It’s also important for the advisor to understand physician career phases, says Tyler Reeves, CFP, founder of Plimsoll Financial Planning in Birmingham, Alabama. “There’s a difference between a physician in year two of attending just trying to get out of student loan debt versus a 60-year-old physician who has 30 years of experience and savings built up and [is] thinking about retirement. Those needs and situations change throughout the career trajectory of a physician.”
A good advisor will spend a significant amount of time with the client, no matter what stage of their career, says Aaron Sherman, CFP, president of Odyssey Group Wealth Advisors in Lancaster, Pennsylvania. “It’s important that the needs of a young physician don’t get swept aside, because that’s a precarious time in a physician’s financial life. They spend all this time, all this money for lots of schooling and are carrying a large amount of debt. To make progress, you need to make sure you have somebody who can walk you through every step,” Sherman says.
A physician should expect to have a specific point person they can call and talk with, and to not be handed around within a firm. “You want to have that foundational relationship that you can always fall back on,” Sherman says. Equally important is to understand your advisor’s succession plan for retirement and who will take over your account in their wake.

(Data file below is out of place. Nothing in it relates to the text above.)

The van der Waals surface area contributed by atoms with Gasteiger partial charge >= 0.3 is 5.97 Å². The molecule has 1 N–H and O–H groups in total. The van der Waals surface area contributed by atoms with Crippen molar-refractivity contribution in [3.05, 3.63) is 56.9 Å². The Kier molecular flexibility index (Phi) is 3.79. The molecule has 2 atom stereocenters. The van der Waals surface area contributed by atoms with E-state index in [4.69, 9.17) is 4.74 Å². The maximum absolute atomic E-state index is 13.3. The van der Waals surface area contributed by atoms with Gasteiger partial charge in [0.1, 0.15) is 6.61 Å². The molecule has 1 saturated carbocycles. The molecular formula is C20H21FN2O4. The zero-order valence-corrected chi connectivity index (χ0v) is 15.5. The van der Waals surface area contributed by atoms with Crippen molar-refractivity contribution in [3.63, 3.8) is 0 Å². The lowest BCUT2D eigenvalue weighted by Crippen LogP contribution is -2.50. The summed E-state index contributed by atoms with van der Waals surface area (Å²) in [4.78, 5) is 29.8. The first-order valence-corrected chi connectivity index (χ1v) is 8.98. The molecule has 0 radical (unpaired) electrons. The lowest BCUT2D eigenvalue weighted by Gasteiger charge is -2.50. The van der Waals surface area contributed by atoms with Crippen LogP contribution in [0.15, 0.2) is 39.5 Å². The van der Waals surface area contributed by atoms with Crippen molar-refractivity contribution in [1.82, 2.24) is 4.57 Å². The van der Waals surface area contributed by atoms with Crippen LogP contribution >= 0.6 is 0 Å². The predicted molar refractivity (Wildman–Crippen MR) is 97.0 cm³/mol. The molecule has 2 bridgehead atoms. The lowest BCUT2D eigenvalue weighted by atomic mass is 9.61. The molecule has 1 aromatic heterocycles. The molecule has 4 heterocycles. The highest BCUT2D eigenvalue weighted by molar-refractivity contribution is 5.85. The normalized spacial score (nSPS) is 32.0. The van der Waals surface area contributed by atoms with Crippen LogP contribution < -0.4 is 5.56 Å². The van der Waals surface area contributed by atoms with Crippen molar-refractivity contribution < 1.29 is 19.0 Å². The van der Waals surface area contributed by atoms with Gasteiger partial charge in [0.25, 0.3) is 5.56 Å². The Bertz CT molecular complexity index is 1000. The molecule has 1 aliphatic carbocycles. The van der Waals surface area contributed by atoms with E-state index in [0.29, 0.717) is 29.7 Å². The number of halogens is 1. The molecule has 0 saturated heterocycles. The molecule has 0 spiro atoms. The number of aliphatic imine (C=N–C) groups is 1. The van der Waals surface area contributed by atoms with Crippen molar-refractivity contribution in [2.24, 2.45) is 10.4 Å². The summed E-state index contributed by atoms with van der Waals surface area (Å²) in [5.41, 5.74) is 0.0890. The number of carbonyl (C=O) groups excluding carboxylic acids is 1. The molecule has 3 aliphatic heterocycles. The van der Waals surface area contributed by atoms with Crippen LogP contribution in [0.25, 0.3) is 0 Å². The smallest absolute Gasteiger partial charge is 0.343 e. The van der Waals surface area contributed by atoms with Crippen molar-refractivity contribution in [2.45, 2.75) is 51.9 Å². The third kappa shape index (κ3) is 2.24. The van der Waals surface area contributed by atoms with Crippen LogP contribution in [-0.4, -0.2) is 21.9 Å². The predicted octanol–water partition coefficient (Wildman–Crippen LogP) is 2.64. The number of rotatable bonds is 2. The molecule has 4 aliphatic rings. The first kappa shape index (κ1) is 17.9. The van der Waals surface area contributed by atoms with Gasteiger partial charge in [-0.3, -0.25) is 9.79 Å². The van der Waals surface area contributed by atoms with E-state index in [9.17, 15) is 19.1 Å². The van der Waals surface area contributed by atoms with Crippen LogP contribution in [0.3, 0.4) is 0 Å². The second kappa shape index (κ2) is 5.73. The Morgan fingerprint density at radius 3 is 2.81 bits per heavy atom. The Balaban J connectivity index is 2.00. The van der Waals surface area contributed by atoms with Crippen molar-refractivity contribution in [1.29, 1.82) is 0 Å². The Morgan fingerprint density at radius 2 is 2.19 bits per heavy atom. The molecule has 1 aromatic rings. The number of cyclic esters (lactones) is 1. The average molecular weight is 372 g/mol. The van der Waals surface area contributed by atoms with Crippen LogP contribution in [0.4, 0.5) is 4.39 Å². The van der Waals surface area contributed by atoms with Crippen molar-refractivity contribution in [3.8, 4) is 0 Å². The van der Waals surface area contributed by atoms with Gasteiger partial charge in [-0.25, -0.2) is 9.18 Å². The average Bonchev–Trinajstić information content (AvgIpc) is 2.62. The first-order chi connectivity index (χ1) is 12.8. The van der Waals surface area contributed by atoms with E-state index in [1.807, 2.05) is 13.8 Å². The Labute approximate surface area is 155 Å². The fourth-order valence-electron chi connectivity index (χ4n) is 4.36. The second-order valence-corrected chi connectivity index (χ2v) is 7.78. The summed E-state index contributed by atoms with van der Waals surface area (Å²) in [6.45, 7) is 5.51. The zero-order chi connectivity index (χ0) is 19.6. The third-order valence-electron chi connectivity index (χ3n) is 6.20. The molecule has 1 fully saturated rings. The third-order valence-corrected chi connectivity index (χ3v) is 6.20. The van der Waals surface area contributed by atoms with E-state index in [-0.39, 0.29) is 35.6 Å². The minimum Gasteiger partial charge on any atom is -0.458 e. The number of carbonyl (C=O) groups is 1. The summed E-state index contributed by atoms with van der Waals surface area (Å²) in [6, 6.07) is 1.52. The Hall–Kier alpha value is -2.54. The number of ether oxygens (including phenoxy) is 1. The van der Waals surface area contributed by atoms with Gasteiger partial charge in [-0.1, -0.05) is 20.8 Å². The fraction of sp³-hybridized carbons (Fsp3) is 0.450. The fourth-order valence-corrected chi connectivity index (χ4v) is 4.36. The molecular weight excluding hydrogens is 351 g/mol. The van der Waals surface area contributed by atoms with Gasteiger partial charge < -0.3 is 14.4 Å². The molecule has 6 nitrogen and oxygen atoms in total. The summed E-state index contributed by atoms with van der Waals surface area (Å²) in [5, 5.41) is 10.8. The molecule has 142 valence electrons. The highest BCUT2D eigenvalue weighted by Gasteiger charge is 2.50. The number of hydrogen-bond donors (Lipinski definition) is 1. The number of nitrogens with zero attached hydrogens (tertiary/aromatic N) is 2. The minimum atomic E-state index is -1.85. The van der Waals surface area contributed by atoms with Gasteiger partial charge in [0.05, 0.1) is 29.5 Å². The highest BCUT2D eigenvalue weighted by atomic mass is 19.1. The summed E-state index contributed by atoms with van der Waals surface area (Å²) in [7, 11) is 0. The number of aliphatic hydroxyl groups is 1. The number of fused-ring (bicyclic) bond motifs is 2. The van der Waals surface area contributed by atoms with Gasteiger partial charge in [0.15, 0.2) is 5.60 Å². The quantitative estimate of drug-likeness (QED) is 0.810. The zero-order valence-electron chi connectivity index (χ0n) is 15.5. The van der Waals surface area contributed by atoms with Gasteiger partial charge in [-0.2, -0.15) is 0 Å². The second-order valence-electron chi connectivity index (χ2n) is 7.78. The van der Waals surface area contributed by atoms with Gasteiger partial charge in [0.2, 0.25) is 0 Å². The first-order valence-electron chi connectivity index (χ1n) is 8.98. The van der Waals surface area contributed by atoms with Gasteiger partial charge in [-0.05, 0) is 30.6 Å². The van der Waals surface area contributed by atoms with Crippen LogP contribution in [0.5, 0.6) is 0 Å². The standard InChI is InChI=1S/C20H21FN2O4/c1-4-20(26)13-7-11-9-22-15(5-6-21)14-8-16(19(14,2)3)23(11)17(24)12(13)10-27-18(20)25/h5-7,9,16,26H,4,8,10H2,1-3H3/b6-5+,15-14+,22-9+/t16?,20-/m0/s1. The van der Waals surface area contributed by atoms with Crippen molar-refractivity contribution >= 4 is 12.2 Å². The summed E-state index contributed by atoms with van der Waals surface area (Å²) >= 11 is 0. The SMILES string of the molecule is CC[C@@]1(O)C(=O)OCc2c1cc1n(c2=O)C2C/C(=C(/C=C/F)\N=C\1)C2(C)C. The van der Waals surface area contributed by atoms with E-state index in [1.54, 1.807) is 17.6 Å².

If trusted colleagues or family members don’t have referrals, Reeves recommends searching on professional organization websites such as National Association of Personal Financial Advisors, Alliance of Comprehensive Planners and Certified Financial Planner Board.
An advisor not only helps a physician grow their wealth, they help them protect it, says Aviva Pinto, CDFA, managing director of Wealthspire Advisors in New York City. “[Many] doctors accumulate a lot of assets, and you don’t want, when you pass away, the state and federal government getting a large chunk. You can set up charitable trusts and things such as that,” she says.
Pinto also believes solid financial advice should include the spouse and family. “I think having a financial advisor [who] will include the family in the discussions is a great thing, because if something happens you have people who know where things are and who to call,” she says.